8

Bülow-Møller, "Using textlinguistic methodologies for analyzing processing in simultaneous

interpretation" pp. 101-12 in New Directions in Nordic text linguistics and discourse analysis; methodological issues, W. Vagle and K. Wikberg, eds., (Oslo: Novus Forlag, 2001); Stage, Dorthe, "Comparing Types of Interlingual Transfer," Perspectives, Studies in Translatology 10/2 (2002): 119-34.

9

Dr. Lynn Visson received her Ph.D. from Harvard University, taught Russian language and literature at

Columbia University and other American universities, and for more than twenty years was a staff © 2008 Karen H. Jobes

8

synecdoche and metonymy, antonymic constructions, grammatical inversion, and the use of semantic equivalents are a few of the tools that help do the job."10 A few brief definitions and examples of some of these practices will help clarify. Condensation occurs when the target language captures the thought of a phrase in the source language by using fewer words. For example, according to Visson, the two-word English phrase "space program" accurately translates three long words in Russian.11 A literal translation of the Russian sentence, "We would like to come to you to your country" can be accurately shortened to "We would like to visit you." Or the translation "This was published in the newspaper the New York Times" could be accurately rendered, "This appeared in the New York Times," where the phrase "the newspaper" would be retained only for audiences who were unacquainted with this specific publication. Antonymic inversion is when positive statements are changed to negatives and vice versa­usually done because the idiom of the target language requires it. And so the Russian sentence, "You must be silent"­a positive statement that almost sounds like a threat­can be accurately rendered in more natural English by negating it into, "You must not say anything." In Bible translation, antonymic inversion is used to translate the

interpreter at the United Nations, working from Russian and French into English. See "An Interview with Lynn Visson," American Association of Teachers of Slavic and Eastern European Languages at http://aatseel.org/visson

10

Visson, Lynn, "Simultaneous Interpretation: Language and Cultural Difference" pp. 51-64 in Nation,

Language, and the Ethics of Translation, S. Bermann and M. Wood, eds. (Princeton: Princeton University Press, 2005), 52.

11

Visson, 52.

© 2008 Karen H. Jobes

9

double negatives of koine Greek into English because our language does not permit double negatives. Many claims stated as absolute desiderata in the Bible translation debates among evangelicals would not make sense if the target language were other than English. While anything said in one language can be accurately stated in any other, considerable changes in form might be required because of differences in the structures of the two languages. For instance, Visson points out that "Russian lacks articles and a complex tense system but English does not have aspect, case endings, or the Russian system of prefixation."12 Simultaneous interpreters must also sometimes use grammatical inversion, where a verb is translated by a noun, a noun by a verb, or an adjective by an adverb. In such cases a translation that preserved the part of speech would so violate the idiom of the target language that it would sound comic. Such differences in the structure of source and target language create enormous translation problems if formal equivalence must be preserved. And the further apart on the linguistic family tree that any two languages are, the less congruence might be expected between their grammatical and syntactical structures, and the more meaningless it would be to speak of formal equivalence in Bible translation as best honoring evangelical doctrine of Scripture. Nothing resembling formal equivalence could be achieved for when the structures of the languages involved have such disparity, which shows how Anglo-centric the evangelical debates have been. And yet we know from Revelation 14:6 that God's word is for "every nation, tribe, language and people." Surely evangelicals must not mandate a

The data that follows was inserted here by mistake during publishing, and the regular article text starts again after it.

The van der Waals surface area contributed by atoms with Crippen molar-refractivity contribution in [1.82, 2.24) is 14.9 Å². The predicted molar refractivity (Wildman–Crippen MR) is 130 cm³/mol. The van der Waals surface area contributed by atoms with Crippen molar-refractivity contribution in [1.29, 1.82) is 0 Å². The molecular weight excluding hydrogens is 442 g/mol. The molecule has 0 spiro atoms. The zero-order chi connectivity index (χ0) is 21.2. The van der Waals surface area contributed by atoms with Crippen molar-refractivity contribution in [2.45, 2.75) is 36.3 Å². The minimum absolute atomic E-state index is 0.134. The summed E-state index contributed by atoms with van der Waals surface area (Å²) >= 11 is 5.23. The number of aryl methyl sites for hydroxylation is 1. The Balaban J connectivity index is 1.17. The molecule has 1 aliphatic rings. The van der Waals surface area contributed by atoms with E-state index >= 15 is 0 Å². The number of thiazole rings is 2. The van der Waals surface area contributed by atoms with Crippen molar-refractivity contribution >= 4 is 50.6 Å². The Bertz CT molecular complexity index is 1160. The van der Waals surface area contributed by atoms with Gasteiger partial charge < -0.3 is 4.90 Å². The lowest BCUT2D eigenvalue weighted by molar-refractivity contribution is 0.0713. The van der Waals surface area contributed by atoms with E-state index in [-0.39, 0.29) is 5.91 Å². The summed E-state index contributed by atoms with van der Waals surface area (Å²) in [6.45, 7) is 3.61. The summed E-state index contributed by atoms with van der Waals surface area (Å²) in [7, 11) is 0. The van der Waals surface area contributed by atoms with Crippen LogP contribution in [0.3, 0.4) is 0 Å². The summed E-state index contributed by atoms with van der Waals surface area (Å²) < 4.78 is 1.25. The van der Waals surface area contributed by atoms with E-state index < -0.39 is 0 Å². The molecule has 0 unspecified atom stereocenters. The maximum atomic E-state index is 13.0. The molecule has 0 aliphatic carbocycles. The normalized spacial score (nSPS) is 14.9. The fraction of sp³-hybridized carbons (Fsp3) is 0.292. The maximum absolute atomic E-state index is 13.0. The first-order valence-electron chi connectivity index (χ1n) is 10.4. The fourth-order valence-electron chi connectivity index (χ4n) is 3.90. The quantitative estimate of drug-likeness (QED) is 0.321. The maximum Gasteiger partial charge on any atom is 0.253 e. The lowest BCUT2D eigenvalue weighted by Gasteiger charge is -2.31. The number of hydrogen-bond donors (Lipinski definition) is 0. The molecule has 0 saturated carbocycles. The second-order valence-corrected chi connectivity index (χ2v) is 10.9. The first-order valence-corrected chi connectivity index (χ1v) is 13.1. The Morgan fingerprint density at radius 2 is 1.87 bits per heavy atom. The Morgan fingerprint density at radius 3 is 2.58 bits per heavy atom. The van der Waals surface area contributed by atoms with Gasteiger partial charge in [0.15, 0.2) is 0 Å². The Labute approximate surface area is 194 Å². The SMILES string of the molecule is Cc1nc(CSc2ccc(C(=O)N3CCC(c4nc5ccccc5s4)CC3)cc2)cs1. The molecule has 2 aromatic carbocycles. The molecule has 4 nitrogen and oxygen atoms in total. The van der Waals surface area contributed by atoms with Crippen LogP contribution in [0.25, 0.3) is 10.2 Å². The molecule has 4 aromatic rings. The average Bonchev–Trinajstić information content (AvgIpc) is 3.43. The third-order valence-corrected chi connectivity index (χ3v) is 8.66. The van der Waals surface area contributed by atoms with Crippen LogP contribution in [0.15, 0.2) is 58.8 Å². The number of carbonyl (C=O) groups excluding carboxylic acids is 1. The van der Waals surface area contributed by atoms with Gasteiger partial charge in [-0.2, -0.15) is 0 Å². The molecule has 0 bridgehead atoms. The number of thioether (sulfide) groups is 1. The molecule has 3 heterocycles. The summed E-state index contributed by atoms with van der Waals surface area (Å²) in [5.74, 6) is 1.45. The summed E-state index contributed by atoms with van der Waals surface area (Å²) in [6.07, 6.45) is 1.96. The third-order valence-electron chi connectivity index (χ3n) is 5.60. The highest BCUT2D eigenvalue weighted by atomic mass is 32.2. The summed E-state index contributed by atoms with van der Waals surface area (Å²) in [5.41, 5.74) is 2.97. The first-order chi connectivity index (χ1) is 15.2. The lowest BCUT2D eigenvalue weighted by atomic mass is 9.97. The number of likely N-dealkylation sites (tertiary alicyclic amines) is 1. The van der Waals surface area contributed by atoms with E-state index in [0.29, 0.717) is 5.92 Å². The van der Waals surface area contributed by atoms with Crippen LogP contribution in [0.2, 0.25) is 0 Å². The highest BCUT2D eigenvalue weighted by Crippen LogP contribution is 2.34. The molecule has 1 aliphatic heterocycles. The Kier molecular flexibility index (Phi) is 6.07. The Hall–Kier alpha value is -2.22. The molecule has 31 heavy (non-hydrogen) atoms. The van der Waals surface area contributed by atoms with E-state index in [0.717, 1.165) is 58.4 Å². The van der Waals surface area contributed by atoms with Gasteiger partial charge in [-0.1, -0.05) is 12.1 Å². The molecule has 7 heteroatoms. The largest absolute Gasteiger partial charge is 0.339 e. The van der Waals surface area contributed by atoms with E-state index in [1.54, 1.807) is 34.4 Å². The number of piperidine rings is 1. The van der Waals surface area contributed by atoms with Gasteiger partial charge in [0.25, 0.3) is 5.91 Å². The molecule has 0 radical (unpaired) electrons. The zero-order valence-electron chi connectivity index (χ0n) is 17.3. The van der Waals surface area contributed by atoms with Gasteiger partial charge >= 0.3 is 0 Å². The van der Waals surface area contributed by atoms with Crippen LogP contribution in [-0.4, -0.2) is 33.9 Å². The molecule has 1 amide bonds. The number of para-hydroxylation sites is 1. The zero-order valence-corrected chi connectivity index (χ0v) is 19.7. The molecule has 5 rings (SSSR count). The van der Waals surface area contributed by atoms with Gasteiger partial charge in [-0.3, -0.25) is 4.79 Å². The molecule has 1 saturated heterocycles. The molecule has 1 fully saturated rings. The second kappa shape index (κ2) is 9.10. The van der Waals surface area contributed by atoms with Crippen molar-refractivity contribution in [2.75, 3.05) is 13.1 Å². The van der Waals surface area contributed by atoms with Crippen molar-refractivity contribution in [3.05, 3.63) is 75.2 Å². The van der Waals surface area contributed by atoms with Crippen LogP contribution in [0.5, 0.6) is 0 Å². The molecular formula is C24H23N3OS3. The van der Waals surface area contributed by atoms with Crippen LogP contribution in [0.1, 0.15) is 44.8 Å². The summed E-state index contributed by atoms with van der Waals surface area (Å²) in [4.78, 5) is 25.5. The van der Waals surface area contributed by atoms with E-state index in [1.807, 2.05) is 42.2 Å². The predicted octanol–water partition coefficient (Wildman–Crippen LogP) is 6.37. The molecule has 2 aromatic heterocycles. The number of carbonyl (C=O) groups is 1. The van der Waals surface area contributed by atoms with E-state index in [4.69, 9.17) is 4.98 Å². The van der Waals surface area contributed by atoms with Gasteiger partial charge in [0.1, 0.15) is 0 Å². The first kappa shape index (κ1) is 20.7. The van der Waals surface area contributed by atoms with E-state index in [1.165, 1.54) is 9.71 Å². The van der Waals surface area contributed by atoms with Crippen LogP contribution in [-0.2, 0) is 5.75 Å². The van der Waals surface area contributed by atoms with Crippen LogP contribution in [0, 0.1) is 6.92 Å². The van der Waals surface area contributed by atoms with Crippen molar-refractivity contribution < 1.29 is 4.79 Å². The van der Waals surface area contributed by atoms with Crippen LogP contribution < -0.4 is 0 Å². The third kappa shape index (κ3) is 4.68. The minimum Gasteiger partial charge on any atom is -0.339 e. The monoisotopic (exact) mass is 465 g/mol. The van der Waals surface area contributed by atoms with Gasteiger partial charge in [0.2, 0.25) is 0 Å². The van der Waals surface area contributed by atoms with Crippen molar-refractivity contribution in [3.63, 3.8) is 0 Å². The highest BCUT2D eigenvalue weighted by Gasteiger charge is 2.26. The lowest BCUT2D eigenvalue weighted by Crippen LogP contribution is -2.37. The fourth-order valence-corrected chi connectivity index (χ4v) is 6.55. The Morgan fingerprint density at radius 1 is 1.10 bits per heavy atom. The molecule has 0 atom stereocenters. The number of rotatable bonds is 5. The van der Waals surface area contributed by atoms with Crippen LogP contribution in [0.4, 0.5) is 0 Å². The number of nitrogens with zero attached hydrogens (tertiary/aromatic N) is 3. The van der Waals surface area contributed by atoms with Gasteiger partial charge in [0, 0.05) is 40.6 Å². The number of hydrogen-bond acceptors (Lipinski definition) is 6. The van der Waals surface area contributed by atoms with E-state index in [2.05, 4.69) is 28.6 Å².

12

Visson, 57.

© 2008 Karen H. Jobes

10

translation philosophy on theological grounds that would exclude, even inadvertently, many of the world's languages. Logical relationships between propositions must, of course, be diligently preserved in simultaneous interpretation in order to accurately communicate meaning, but they must be communicated by employing the appropriate discourse markers of the target language rather than a strictly "literal" equivalent between conjunctions. Linguistic studies of other pairs of languages, such as Chinese into English and German into English have also been done to identify those translation principles that produced maximal fidelity to the source language.13 Those studies have discovered that techniques similar to those employed in the translation of Russian into English were required to maintain accuracy between those languages as well. Of course, study of translation tapes also turned up instances where the simultaneous interpreter failed and produced a translation that did not accurately represent the original speaker. Linguists studying those translations discovered that the failure to communicate accurately the meaning of the source utterance was found in those places where the simultaneous translator rendered the source utterance too literally, that is, when preservation of the grammatical, syntactical, and semantic forms of the original statements was given too high a priority in producing the translation. All of the techniques discovered in linguistic studies of simultaneous translation that protect the accuracy of the translation involve increasing or decreasing the number of words in the translation as compared to the number of words in the source. Visson found that, "Any

13

Robin Setton, "A Pragmatic Theory of Simultaneous Interpretation" Ph.D. diss. Graduate Division of English/Applied Linguistics at the Chinese University of Hong Kong, 1997 © 2008 Karen H. Jobes

11